(26 U.S.C. 6001, 6804, and 7701) Requires persons liable for any tax imposed under this title to keep records, statements, and make returns as prescribed by the Secretary.

Require stamps be attached or canceled as prescribed by the Secretary. U.S. Cotton Futures Act

(7 U.S.C. 15b) (a) Provides for a cotton classing service by the Department of Agriculture for tenderers and receivers of cotton on futures.

(b) Provides for establishment, preparation, and distribution of official cotton standards.

(c) Provides for designation of bona fide spot cotton markets by the Secretary of Agriculture and the use of cotton quotations in certain of these

markets in settlement of future contracts. Cotton Research and Promotion Act

(7 U.S.C. 2101-2118) Enables cotton growers to improve the competitive position and expand markets for cotton through a program of self assessments.

Requires action by the Secretary of Agriculture to hold public hearings, a referendum of cotton producers, and to establish a Cotton Board to ad

ninister a program of research and promotion which would be funded by assessments on producers. Cotton Statistics and Estimates Act of 1927

(7 U.S.C. 471-476) Provides for (1) a report on estimates of the grades and staple lengths in the carryover of cotton stocks as of August 1 each year, and (2) periodic reports each year on estimates of the grades and staple lengths of the cotton crop. (a) Smith-Doxey Amendment.

(7 U.S.C. 473a-c)

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Provides a free cotton classing and market news service to groups of farmers organized to promote the improvement of cotton. (b) Cotton Service Testing Amendment.

(7 U.S.C. 473d) Provides that the Secretary may make cotton fiber tests and small scale spinning tests for breeders, merchants, consumers, and others to promote objective measures of cotton quality, orderly marketing, and better varieties

of cotton. United States Cotton Standards Act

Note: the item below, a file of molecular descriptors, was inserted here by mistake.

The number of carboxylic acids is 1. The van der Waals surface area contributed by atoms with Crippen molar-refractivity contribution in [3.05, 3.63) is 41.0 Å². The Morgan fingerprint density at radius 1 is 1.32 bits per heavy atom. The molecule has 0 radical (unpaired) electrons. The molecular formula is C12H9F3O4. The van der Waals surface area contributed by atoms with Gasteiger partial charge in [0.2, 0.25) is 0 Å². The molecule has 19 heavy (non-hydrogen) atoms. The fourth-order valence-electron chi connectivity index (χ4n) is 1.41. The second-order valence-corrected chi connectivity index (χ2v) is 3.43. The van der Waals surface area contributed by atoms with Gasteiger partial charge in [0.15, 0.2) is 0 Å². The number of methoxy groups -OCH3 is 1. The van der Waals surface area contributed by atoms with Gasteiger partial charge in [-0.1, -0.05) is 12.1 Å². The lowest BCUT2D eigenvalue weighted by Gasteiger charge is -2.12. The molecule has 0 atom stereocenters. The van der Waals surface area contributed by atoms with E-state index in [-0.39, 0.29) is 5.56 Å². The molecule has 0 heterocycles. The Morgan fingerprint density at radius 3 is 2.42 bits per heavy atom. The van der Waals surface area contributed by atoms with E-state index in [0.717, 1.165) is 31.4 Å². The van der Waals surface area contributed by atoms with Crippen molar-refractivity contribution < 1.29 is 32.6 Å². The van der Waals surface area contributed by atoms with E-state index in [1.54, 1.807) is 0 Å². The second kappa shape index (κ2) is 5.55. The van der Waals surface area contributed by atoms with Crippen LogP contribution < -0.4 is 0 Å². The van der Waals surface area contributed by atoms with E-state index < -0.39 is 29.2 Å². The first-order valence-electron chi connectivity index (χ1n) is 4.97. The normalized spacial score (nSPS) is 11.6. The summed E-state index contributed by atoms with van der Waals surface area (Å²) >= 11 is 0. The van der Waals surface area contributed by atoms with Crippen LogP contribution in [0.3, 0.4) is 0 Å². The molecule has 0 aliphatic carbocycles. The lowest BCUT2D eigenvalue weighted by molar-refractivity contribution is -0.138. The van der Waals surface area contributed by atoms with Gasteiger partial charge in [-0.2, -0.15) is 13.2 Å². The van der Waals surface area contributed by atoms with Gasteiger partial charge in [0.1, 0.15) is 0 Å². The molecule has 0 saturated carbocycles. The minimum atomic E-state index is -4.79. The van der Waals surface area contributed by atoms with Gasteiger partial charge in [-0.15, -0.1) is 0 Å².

(7 U.S.C. 51–65) (a) Provides for establishment, preparation, distribution, and use of official cotton standards.

(b) Authorizes contracts with cooperatives for classing cotton and payment for services.

(c) Provides for a cotton classing service by the Department of Agriculture for the public on a fee basis.

(d) Provides for the licensing of cotton classers.

(e) Provides for agreements between the Secretary of Agriculture and cotton organizations in foreign countries for adoption, use, and observance of universal standards of cotton classification; the arbitration and settlement of disputes with respect thereto; and the preparation, distribution inspection, and protection of practical forms (boxes) of such universal standards.

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SUBPART C. FRUITS, NUTS, AND VEGETABLES Export Apple and Pear Act

(7 U.S.C. 581–590) Prohibits shipment or transportation of apples or pears to any foreign destination in packages which are not accompanied by a certificate issued under authority of the Secretary. After notice and opportunity for interested persons to examine and make recommendations with respect to proposed standards or regulations, the Secretary is authorized to prescribe by regulations the requirements, other than those of grade, which fruit

must meet before certificates are issued. Export Grape and Plum Act

(7 U.S.C. 591-599) Prohibits shipment or transportation of specified fruits to any foreign destination in packages which are not accompanied by a certificate issued under authority of the Secretary. After notice and opportunity for interested persons to examine and make recommendations with respect to proposed standards or regulations, the Secretary is authorized to prescribe by regulations the requirements, other than those of grade, which fruit must

meet before certificates are issued. Peanut Statistics

(7 U.S.C. 951-957) The Act of June 24, 1936, as amended, authorized the collection and publication of statistics of raw peanuts and peanut oil. Perishable Agricultural Commodities Act, 1930

(7 U.S.C. 499a-499s) (a) Prohibits unfair conduct by commission merchants, dealers, and brokers.

(b) Requires that persons engaged in these businesses have a valid and effective license issued by the Secretary of Agriculture.

(c) Creates additional liability in damages to persons injured by the unfair conduct of a commission merchant, dealer, or broker.

(d) Provides for administrative action to establish the injury and its extent as well as a sanction in the form of suspension of license for failure to obey Secretary's order for the payment of money.

(e) Provides for appeal of separation orders to district courts.

(f) Authorizes investigations by Secretary including inspection and certification of commodities as to class, quality, and condition.